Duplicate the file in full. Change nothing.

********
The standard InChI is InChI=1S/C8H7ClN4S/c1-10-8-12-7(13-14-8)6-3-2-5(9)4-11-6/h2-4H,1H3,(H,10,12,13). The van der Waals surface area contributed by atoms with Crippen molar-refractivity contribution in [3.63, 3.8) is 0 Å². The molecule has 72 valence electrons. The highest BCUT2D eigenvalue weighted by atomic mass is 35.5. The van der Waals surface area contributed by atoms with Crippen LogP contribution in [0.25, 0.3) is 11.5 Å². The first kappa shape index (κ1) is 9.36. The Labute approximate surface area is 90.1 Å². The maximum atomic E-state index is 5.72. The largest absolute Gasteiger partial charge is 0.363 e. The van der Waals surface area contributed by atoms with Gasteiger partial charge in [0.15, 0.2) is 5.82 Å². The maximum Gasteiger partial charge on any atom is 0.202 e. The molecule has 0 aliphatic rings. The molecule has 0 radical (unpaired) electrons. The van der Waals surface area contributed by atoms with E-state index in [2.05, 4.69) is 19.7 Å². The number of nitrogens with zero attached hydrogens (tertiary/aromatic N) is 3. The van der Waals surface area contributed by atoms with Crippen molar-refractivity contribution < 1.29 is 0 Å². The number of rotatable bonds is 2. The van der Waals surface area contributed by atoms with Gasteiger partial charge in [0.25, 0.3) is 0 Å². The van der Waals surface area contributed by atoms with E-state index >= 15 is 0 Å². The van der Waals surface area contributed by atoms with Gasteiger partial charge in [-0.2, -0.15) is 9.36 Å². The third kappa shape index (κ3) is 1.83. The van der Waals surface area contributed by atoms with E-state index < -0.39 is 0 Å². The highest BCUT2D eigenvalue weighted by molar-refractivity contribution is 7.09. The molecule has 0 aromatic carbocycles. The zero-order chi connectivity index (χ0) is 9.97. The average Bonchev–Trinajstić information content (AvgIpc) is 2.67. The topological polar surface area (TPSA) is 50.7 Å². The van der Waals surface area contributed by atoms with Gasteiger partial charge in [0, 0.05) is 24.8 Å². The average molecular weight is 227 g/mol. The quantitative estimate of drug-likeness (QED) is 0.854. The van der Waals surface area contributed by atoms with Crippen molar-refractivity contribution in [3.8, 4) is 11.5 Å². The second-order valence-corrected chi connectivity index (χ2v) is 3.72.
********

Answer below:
The standard InChI is InChI=1S/C8H7ClN4S/c1-10-8-12-7(13-14-8)6-3-2-5(9)4-11-6/h2-4H,1H3,(H,10,12,13). The van der Waals surface area contributed by atoms with Crippen molar-refractivity contribution in [3.63, 3.8) is 0 Å². The molecule has 72 valence electrons. The highest BCUT2D eigenvalue weighted by atomic mass is 35.5. The van der Waals surface area contributed by atoms with Crippen LogP contribution in [0.25, 0.3) is 11.5 Å². The first kappa shape index (κ1) is 9.36. The Labute approximate surface area is 90.1 Å². The maximum atomic E-state index is 5.72. The largest absolute Gasteiger partial charge is 0.363 e. The van der Waals surface area contributed by atoms with Gasteiger partial charge in [0.15, 0.2) is 5.82 Å². The maximum Gasteiger partial charge on any atom is 0.202 e. The molecule has 0 aliphatic rings. The molecule has 0 radical (unpaired) electrons. The van der Waals surface area contributed by atoms with E-state index in [2.05, 4.69) is 19.7 Å². The number of nitrogens with zero attached hydrogens (tertiary/aromatic N) is 3. The van der Waals surface area contributed by atoms with Crippen molar-refractivity contribution < 1.29 is 0 Å². The number of rotatable bonds is 2. The van der Waals surface area contributed by atoms with Gasteiger partial charge in [0.25, 0.3) is 0 Å². The van der Waals surface area contributed by atoms with E-state index >= 15 is 0 Å². The van der Waals surface area contributed by atoms with Gasteiger partial charge in [-0.2, -0.15) is 9.36 Å². The third kappa shape index (κ3) is 1.83. The van der Waals surface area contributed by atoms with E-state index < -0.39 is 0 Å². The highest BCUT2D eigenvalue weighted by molar-refractivity contribution is 7.09. The molecule has 0 aromatic carbocycles. The zero-order chi connectivity index (χ0) is 9.97. The average Bonchev–Trinajstić information content (AvgIpc) is 2.67. The topological polar surface area (TPSA) is 50.7 Å². The van der Waals surface area contributed by atoms with Gasteiger partial charge in [0, 0.05) is 24.8 Å². The average molecular weight is 227 g/mol. The quantitative estimate of drug-likeness (QED) is 0.854. The van der Waals surface area contributed by atoms with Crippen molar-refractivity contribution in [3.8, 4) is 11.5 Å². The second-order valence-corrected chi connectivity index (χ2v) is 3.72.